I started my practice from scratch a few years ago. While things are
going well, I'm realizing that it takes time to develop referral
What's frustrating is trying to find a situation that allows me to grow
my practice without losing my healthcare (and eventually, my home)
while the practice grows. I've worked with several CPA's who a) are
unwilling to pay a fair wage, b)will only give you a tiny percentage of
the fees you bring in, or c) act like it's a priviledge to be
considered a potential buyer.
It's these last ones that really get me. I'm in my late 30's, and there
are MANY more retiring CPAs that people ready to take over. At the very
least, they should recognize the value of having a ready successor,
rather than simply selling to another firm or (worse yet) walking away.
Has anyone else felt this way about the market, or am I missing
Sounds like you have it backwards. While there are valuable virtues to
certain buyers of firms, no one is lining up to pay a buyer to take over a
practice. Quite the contrary, the value lies in the clients to be bought
(or not), and there is additional value in the transition (ie: the seller
sticking around to help smooth the transition)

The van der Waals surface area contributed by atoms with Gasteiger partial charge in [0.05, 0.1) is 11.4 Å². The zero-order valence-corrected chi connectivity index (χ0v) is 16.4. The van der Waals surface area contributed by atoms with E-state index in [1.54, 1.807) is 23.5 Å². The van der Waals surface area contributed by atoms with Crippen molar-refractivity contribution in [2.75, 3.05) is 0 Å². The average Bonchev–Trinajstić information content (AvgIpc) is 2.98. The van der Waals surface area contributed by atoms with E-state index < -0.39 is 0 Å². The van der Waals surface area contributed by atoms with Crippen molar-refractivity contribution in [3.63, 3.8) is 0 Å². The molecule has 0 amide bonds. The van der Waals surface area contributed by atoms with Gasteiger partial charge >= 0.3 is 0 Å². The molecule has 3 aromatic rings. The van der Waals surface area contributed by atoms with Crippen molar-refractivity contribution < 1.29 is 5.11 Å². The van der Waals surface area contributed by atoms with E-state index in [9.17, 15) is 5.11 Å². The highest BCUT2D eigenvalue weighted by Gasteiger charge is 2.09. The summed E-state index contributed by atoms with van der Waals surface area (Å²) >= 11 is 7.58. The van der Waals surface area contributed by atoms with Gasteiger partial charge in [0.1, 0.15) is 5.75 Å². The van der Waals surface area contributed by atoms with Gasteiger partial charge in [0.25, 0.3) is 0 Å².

All my clients have a special place in my heart, even the PIA's (or the doc
could be right about that ulcer). In any event, I've cultivated them,
nurtured them, and kept the relationship, not only alive, but growing. It
would pain me, not to mention be highly un-cool, to turn them over to
someone that doesn't care about them much past the annual fee they can
And, for most firms out there, it is a priviledge to be considered a
potential buyer of their babies. You should act that way too. Get to know
the potentially retiring CPA. He has to be confident that you'll do a good
job for his clients. Remember, he has to sell you to his clients.
Thanks for your thoughts. I see your point about the close ties to
one's clients that have been around for years. And I completely
understand that it's the relationship with the CPA (and his successor)
that makes the practice valuable.
Where I think some older CPAs get off track is when they evaluate what
a younger buyer brings. I've met CPAs who do little marketing (and
have little growth), don't use computers with any proficiency, and are
generally happy with running things as they've always been run. (I met
one CPA who hand-wrote all his e-mails so his secretary could type them
in and send them!)
I know that the key to a practice is top-line growth and not
cost-saving measures, but for practitioners like this to insist they've
got an asset I should be dying to buy is a bit optimistic. I see a
practice that desparately needs a breath of life and a good
house-cleaning. Not an asset without value by any stretch, but not one
I'm going to pay a premium for.
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